Gary North periodically takes a shot at classical Christian education. This would be fine, and no one in the CCE movement should object to it. Who does not want to warmly greet a hale and hearty interlocutor?
However, it does not follow from this but there’s nothing to object about this article. His most recent foray into this arena is entitled: “So, You’re Thinking About Classical Christian Education. Think Twice.”
That particular article begins with this sentence: “I believe in honesty in advertising,” and goes on to outline a purportedly honest promotional letter for classical Christian education. But the only part of this article that I really want to take issue with is found in the first four words, “I believe in honesty.” The simple reply to that is, no he doesn’t, at least not the intellectual kind. If he were visiting our home — which he would be most certainly welcome to do — I don’t believe we would have to count our spoons after he left. But if the actual positions of his adversaries on this issue of debate were our spoons, Gary North jangles when he walks.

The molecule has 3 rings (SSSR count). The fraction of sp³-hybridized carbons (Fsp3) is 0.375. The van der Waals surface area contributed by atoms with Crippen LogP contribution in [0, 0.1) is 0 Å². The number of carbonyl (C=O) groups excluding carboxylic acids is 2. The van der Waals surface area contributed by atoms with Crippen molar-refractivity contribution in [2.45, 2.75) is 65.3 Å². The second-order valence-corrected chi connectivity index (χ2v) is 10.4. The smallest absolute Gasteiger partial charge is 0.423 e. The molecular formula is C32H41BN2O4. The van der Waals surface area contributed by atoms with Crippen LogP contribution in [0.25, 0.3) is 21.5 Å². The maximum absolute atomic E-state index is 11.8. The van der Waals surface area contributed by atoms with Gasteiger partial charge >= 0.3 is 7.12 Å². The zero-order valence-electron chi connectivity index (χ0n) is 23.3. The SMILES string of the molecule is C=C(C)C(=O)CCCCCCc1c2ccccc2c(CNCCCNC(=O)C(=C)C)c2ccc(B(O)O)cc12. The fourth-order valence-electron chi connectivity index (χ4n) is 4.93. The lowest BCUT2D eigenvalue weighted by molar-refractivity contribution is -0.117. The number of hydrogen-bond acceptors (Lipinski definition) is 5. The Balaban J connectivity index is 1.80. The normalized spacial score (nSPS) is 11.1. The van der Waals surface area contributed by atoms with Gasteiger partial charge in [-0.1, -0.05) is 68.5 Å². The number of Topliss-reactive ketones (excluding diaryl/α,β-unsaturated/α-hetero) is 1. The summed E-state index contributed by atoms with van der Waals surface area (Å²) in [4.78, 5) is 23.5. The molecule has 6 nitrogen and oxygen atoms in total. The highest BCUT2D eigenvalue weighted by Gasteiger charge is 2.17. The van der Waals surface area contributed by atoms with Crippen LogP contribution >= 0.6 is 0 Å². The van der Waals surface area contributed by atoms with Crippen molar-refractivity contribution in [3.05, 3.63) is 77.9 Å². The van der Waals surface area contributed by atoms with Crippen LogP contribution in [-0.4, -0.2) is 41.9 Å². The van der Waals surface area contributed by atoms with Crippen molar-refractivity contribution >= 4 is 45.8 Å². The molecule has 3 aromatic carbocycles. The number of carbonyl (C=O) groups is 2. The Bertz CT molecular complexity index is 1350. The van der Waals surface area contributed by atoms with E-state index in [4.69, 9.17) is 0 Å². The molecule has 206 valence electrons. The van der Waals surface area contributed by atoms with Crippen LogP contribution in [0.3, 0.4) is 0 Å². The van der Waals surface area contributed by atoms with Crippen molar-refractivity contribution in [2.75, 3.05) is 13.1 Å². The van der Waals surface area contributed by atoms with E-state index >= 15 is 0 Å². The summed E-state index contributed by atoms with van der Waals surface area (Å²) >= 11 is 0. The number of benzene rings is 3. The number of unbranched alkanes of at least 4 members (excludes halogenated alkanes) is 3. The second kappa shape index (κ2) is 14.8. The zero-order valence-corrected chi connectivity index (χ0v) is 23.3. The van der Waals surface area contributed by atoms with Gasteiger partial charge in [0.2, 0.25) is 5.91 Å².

1. If he believed in intellectual honesty then he would cite classical Christian educators, with footnoted references, who were arguing for the things that he says classical Christian Christian education is promoting. Let’s be honest – between us girls – we don’t promote such things. He really shouldn’t attack a movement with hundreds of schools, tens of thousands of students, and multiple publications without demonstrating that he has some kind of first hand awareness of our actual published agenda.
2. If he believed in intellectual honesty then he would not fail to cite the multiple references from classical Christian educators who routinely attack the very same things he is attacking about pagan culture. I know that such citations exist because I wrote many of them. I would even supply them if requested. Alas, I have never been requested.
3. If he believed in intellectual honesty then he would not employ the same tactics that he violently objected to back when he was publishing his recon books. When he used to be quoted out of context or clean contrary to his grammatical meaning, he would object to it. And rightly so. So perhaps we may modify that Bible verse: the measure ye use on your future adversaries 30 years from now will be used on you back in the 80s. Theonomic sanctions occur in history, but are grounded in a timeless eternity, so maybe this is an already/not yet sort of thing in microcosm. From my own perspective, I believe myself to have been remarkably evenhanded on this whole issue. I object to slovenly scholarship when it was done to North and I object to it when it is done by North.
So that’s me, not taking sides.